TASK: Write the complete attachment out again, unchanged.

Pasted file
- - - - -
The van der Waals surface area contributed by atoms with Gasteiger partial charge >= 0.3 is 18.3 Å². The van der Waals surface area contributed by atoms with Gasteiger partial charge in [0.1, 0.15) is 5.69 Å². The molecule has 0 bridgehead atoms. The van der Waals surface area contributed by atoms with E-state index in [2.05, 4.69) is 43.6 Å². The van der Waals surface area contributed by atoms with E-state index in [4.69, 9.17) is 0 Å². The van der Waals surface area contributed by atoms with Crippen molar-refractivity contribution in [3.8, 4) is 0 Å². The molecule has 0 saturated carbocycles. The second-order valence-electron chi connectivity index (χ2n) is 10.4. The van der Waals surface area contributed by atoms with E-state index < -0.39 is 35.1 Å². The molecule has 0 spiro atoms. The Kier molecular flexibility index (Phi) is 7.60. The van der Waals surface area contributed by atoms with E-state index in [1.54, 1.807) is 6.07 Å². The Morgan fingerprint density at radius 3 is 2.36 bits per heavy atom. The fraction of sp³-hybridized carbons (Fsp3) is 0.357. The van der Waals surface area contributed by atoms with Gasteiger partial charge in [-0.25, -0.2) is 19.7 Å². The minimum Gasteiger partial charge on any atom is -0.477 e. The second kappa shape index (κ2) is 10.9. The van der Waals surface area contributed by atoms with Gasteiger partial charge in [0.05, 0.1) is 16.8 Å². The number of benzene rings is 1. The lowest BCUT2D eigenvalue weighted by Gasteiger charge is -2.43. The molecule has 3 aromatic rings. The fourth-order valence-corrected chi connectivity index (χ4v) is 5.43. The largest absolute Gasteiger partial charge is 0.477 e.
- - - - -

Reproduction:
The van der Waals surface area contributed by atoms with Gasteiger partial charge >= 0.3 is 18.3 Å². The van der Waals surface area contributed by atoms with Gasteiger partial charge in [0.1, 0.15) is 5.69 Å². The molecule has 0 bridgehead atoms. The van der Waals surface area contributed by atoms with E-state index in [2.05, 4.69) is 43.6 Å². The van der Waals surface area contributed by atoms with E-state index in [4.69, 9.17) is 0 Å². The van der Waals surface area contributed by atoms with Crippen molar-refractivity contribution in [3.8, 4) is 0 Å². The molecule has 0 saturated carbocycles. The second-order valence-electron chi connectivity index (χ2n) is 10.4. The van der Waals surface area contributed by atoms with E-state index < -0.39 is 35.1 Å². The molecule has 0 spiro atoms. The Kier molecular flexibility index (Phi) is 7.60. The van der Waals surface area contributed by atoms with E-state index in [1.54, 1.807) is 6.07 Å². The Morgan fingerprint density at radius 3 is 2.36 bits per heavy atom. The fraction of sp³-hybridized carbons (Fsp3) is 0.357. The van der Waals surface area contributed by atoms with Gasteiger partial charge in [-0.25, -0.2) is 19.7 Å². The minimum Gasteiger partial charge on any atom is -0.477 e. The second kappa shape index (κ2) is 10.9. The van der Waals surface area contributed by atoms with Gasteiger partial charge in [0.05, 0.1) is 16.8 Å². The number of benzene rings is 1. The lowest BCUT2D eigenvalue weighted by Gasteiger charge is -2.43. The molecule has 3 aromatic rings. The fourth-order valence-corrected chi connectivity index (χ4v) is 5.43. The largest absolute Gasteiger partial charge is 0.477 e.